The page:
Vegan Visionary Tracye McQuirter Shares Hopes for a World Where Healthy Eating and Living are the Norm
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November 2021

I have always known that [plant-based eating] is going to increase. Itís logical; itís common sense. Itís healthy. Itís a win-win-win, and more and more folks are going to get it. If I got it, as anti-healthy food as I was, anybody can do it.

Tracye McQuirter
Photo Credit: Delores Holloway/a little bit of whimsy photography

When human rights legend Dick Gregory visited Amherst College in 1986 to speak about the state of Black America, he forever changed the life of an unhealthy sophomore sitting in the wings.

Tracye McQuirter, now a vegan nutritionist and entrepreneur who is looking and feeling fabulous at age 54, told Lady Freethinker (LFT) she had gained 25 pounds in her freshman year at college.

Although her mother had raised her and her two sisters on healthy options like grains and greens, McQuirter early on had discovered ďgrease, fat, and sugarĒ at the home of a cousin. That unhealthy trinity had become her staple for life away from home.

But hearing Gregoryís talk ó which she said was more about what was on the plates of Black Americans, who were suffering from much higher rates of chronic health issues like diabetes and heart disease ó made McQuirter question her choices.

The pivotal talk included tracing the path of a hamburger ó from a cow on a factory farm, to a slaughterhouse, to a clogged artery and heart attack ó and made such an impression on the young McQuirter that she vowed never to eat meat again.

Her transition to vegetarian living lasted ďabout a week,Ē she said.

ďI didnít know what to eat or what to do,Ē she told LFT. ďThis was 1986, 10 years before we had the internet. I didnít have any information. I was doing rice and pasta and bread and cheese and salads for a week, and I couldnít sustain myself off of that.Ē

But she couldnít get what Gregory had shared ó about food choices, health outcomes, and the negative impacts of the broken food system on Blacks ó out of her head.

That summer, she read everything she could about vegetarian living. She started experimenting with recipes. She became a vegan, and she brought her mother and sister on board.

Then she brought thousands of other women on board ó with a current goal to empower 10 million Black women to try vegan living for at least 21 days, over the course of the next 10 years.

ď​​Itís part of freedom, to me, to have the expectation that you are going to be healthy for the rest of your life,Ē she said. ďMost people think that they are going to decline as they get older, or sometimes in middle age. Thatís the expectation, but I want people to have the expectation that they will be healthy for the rest of their lives, and to see how liberating that is.Ē

McQuirterís mission has been covered by multiple renowned news agencies, including the New York Times, the BBC, the Washington Post, Forbes and Ebony. Sheís picked up an impressive list of accolades, including Farm Sanctuaryís Compassionate Vegan Living Award, the Vegan Soul Superstar Award from Vegan Soulfest, the U.S. Animal Rights Hall of Fame Award, and being featured in the PBS Women Thought Leaders series.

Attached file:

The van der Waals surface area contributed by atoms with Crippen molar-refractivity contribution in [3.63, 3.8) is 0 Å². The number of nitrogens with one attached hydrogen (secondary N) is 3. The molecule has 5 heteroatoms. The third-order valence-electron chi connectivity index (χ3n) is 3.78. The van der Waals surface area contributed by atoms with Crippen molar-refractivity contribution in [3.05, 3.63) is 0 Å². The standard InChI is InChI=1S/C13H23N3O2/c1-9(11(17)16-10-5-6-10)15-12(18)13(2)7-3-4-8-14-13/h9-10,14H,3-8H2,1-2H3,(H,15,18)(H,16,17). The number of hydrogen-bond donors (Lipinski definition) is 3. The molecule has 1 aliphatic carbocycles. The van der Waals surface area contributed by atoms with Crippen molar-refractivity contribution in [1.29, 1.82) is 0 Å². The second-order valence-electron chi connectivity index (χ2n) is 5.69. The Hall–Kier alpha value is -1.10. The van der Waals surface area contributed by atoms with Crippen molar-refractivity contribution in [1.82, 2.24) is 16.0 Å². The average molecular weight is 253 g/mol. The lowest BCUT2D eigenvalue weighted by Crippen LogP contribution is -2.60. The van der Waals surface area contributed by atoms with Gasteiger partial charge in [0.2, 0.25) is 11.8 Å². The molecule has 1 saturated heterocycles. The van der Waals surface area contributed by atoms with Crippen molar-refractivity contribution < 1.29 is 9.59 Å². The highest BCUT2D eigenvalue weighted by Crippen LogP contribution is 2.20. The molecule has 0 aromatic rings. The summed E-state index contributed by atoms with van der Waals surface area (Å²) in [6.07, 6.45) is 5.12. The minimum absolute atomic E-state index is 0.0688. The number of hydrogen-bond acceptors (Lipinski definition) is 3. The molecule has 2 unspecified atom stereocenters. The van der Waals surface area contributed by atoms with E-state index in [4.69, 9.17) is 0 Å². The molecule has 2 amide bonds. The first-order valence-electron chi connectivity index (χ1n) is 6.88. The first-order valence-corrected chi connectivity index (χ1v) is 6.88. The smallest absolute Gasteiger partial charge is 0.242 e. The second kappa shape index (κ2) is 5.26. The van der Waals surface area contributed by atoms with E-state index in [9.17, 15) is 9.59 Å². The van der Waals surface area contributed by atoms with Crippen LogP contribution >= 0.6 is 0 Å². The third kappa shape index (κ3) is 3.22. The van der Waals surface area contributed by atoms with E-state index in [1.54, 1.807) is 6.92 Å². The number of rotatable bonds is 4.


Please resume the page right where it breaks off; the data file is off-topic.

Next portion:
Sheís also published several cookbooks ó including By Any Greens Necessary and her most recent Ageless Vegan ó stuffed with healthy, delicious, and affordable vegan recipes.

McQuirter shares more about her journey, her passions, and how food and social justice are intertwined in the interview below. Responses have been edited for length.

You can also learn more about McQuirter on her website, or check out her downloadable vegan guide here.

A Q&A with Tracye McQuirter, Vegan Chef, Entrepreneur, and Nutritionist

Tell us more about your background and your early attitudes against eating healthy.

For me, being vegan was unexpected. I was the youngest of three daughters, and my mother raised us. She was divorced and working, so we cooked for as long as I can remember. Dinner had to be ready when she got home, so we learned to cook very early on. My mother was health conscious as an omnivore, so we didnít have junk in the house. We didnít have a lot of processed food. We had Total cereal; we had skim milk; we had whole wheat bread; we cooked from scratch.

I hated it. I hated vegetables, anything green, anything I was told was healthyÖ I didnít want it. I wanted greasy, and creamy, and sugary. But my mother planted the seed for healthier eating, for sure.

I had two teachers in seventh grade who were vegetarian, and they wanted our camping trip to be vegetarian. I thought that was a horrible idea, so I wrote a petition against it. So I was really anti-vegetarian, anti-healthy.

What changed?

Seven years after that, I was a sophomore at Amherst College. Our Black Student Union brought Dick Gregory to talk about the political, economic, and social state of Black America, and instead he talked about the plate of Black America and how unhealthily most folk eat, and why we should become vegetarian. He was talking about it in the context of so many things beyond food, that were related to food, and that I knew nothing about. He talked about social justice, factory farming, the USDA, the food industry, and sustainability. I felt like it was an intervention that he came at that time.